From Opening Flair To Uncertain Future: The Saga of Folk Arts Theater


It is interesting to write about the Folk Arts Theater at this time in the midst of the preparations for the country’s 3rd stint to host the Miss Universe pageant that will happen on January 2017. That is because the Folk Arts Theater itself came into being because of the Miss Universe pageant, when the Philippines hosted it for the first time in 1974. Reportedly, then First Lady Imelda Marcos pushed hard for the country to host the pageant, especially after the country’s Miss Universe candidate, Margarita Moran, won the title in 1973, becoming the second Filipina Miss Universe after Gloria Diaz.

With the hosting secured, Mrs. Marcos had the idea of holding the pageant not at an existing venue like the Araneta Coliseum, but at a new one. For this project, she turned to Architect Leandro Locsin, who by then was already the most sought-after architect and country and also in the First Lady’s good graces for his work on the Cultural Center of the Philippines Theater. However, there was a problem: Locsin only had a short time to complete that dream venue with the pageant just a few months away. Nevertheless, Locsin was one who rises to any challenge and this was no exception. Continue reading


Checked Out: 2015’s Pasinaya and Travel Tour Expo

It was such a busy weekend recently and it was not just because of the Valentine season. Two major events were happening that the Urban Roamer decided to check out in one day which was last February 15. So you can imagine how tiring it was, but it was worth it seeing so much and enjoying the sights along the way. Read on to check my full report. Continue reading


CinemalayaX at the CCP

It is that time of the year once again when the moribund Philippine cinema manages to come alive for a while. No, I’m not talking about the Metro Manila Film Festival, when the opposite usually happens…but I digress. It is the season of Cinemalaya, the Philippine independent film festival which is now marking its 10th year.

For those who are not familiar with this event, Cinemalaya is an annual film festival organized by the Cinemalaya Foundation (headed by Tony Boy Cojuangco)  with the support of the Cultural Center of the Philippines that is meant to showcase contemporary, independent Philippine cinema, as well as to give opportunities for new filmmakers and artists, as well as for veteran filmmakers to show their stuff in the indie setting. Continue reading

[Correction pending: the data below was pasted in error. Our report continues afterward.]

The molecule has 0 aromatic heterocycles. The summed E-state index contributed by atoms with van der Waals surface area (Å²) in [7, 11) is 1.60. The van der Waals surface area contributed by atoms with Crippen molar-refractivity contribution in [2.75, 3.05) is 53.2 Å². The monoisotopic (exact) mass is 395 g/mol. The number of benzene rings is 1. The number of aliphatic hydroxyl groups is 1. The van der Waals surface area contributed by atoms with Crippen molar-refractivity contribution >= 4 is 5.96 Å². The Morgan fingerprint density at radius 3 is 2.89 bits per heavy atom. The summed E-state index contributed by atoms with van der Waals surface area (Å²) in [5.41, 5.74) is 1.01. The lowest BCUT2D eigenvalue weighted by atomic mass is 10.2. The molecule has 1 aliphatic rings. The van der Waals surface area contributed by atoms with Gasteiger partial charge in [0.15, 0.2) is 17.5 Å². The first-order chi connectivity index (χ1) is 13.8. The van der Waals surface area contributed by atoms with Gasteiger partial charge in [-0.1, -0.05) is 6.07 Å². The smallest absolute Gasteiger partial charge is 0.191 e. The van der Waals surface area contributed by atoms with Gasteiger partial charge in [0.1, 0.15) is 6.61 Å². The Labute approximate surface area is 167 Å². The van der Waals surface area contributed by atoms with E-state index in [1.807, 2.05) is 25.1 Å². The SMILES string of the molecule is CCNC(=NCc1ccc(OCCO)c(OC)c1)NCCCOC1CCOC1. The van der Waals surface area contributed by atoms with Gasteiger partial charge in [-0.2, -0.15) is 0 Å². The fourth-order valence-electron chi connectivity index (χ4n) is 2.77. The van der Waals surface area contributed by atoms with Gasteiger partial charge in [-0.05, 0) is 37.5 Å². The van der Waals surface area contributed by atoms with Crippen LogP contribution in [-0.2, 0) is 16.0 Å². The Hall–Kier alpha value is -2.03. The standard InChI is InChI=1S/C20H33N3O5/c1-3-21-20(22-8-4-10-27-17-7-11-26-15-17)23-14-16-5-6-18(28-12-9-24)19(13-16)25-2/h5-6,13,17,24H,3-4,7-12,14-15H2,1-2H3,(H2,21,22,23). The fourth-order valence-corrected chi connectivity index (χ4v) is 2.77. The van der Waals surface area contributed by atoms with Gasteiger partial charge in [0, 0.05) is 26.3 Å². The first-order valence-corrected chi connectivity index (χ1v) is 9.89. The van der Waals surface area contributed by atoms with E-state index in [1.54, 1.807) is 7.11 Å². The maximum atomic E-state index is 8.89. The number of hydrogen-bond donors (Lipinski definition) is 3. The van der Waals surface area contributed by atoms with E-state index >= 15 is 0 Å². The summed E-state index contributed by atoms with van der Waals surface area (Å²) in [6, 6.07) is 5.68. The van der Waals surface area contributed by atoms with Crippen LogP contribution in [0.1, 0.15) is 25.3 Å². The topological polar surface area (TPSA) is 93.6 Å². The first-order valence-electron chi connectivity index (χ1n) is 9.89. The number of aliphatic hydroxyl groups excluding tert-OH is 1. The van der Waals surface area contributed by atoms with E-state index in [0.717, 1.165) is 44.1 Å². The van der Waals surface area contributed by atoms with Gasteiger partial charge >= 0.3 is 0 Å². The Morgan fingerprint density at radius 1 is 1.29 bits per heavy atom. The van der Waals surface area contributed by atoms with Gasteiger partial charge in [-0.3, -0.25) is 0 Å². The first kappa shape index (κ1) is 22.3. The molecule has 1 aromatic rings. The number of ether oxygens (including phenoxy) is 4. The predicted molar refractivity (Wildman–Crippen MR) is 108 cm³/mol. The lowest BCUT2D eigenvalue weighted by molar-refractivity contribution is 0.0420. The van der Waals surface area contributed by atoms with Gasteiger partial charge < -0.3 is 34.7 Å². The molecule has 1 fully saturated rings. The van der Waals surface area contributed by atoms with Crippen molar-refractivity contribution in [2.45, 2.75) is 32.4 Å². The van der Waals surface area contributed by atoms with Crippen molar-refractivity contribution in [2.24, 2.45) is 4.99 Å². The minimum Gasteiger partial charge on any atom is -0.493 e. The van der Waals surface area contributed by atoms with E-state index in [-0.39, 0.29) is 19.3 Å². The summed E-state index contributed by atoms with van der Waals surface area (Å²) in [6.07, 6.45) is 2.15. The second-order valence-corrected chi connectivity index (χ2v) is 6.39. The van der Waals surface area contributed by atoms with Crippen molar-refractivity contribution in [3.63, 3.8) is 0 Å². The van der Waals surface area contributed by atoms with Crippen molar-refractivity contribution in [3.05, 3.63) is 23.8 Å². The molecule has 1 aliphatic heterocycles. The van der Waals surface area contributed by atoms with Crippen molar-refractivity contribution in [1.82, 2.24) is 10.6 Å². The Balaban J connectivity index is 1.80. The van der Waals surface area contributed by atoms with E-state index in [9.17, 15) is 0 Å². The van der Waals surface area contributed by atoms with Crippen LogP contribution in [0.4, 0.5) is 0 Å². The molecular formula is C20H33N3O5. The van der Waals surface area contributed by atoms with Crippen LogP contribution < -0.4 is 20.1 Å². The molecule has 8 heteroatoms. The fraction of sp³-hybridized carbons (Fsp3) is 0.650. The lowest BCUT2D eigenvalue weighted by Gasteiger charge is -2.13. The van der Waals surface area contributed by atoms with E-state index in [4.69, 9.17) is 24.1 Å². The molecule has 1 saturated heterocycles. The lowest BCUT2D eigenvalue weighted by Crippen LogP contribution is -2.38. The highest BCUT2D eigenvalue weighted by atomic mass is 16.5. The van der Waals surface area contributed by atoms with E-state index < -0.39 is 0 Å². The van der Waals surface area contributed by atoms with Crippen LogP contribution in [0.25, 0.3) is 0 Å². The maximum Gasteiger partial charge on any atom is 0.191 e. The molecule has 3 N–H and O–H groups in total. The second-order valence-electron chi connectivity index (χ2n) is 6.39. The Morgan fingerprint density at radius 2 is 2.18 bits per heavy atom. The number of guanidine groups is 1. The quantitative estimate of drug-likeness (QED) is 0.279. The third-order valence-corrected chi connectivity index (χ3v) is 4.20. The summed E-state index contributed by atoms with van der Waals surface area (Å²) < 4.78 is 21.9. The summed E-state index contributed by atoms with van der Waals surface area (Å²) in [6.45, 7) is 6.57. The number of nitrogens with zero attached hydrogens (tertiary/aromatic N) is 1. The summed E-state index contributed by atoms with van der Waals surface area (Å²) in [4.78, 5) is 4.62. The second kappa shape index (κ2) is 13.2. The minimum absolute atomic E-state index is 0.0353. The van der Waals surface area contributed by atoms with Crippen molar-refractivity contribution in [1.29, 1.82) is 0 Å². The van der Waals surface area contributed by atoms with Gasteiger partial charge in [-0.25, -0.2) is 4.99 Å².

Checked Out: Pasinaya 2014

It is that time of the year once again! The Cultural Center of the Philippines (CCP) recently opened its doors to everyone, especially those who are passionate about Philippine arts, for this year’s open-house arts festival at the CCP known as Pasinaya.

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The Cultural Center of a nation

On the occasion of the National Arts Month, I thought it would be fitting to close out this month with a little tribute to our country’s arts and cultural center: a landmark aptly titled the Cultural Center of the Philippines or the CCP.

Technically, the Cultural Center of the Philippines (in Filipino, Sentrong Pangkultura ng Pilipinas) or CCP refers to the body created in 1966 by virtue of Executive Order 30 as a “trust for..the Filipino people for…preserving and promoting Philippine culture.” But for many people, it will always be identified with its iconic building known formally as the Tanghalang Pambansa (known more as the CCP Main Building or the Theater for Performing Arts) along Roxas Boulevard which was completed 3 years later, on September 8, 1969.

the logo of the CCP formed by 3 K’s written in Baybayin script standing for katotohanan, (truth) kagandahan, (beauty) and kabutihan. (goodness)

It was a milestone for the brains behind the building of this edifice, then First Lady Imelda Marcos, who was able to realize her dream of a larger, grander venue for the Philippine arts that can meet the needs its predecessors the Manila Metropolitan Theater and the FEU Theater have failed to address. With the praise the newly-inaugurated CCP building was getting internationally, it was an encouragement of sorts for Imelda to continue realizing her dream of a “beautiful Philippines” through her innate “edifice complex,” as some call it. Continue reading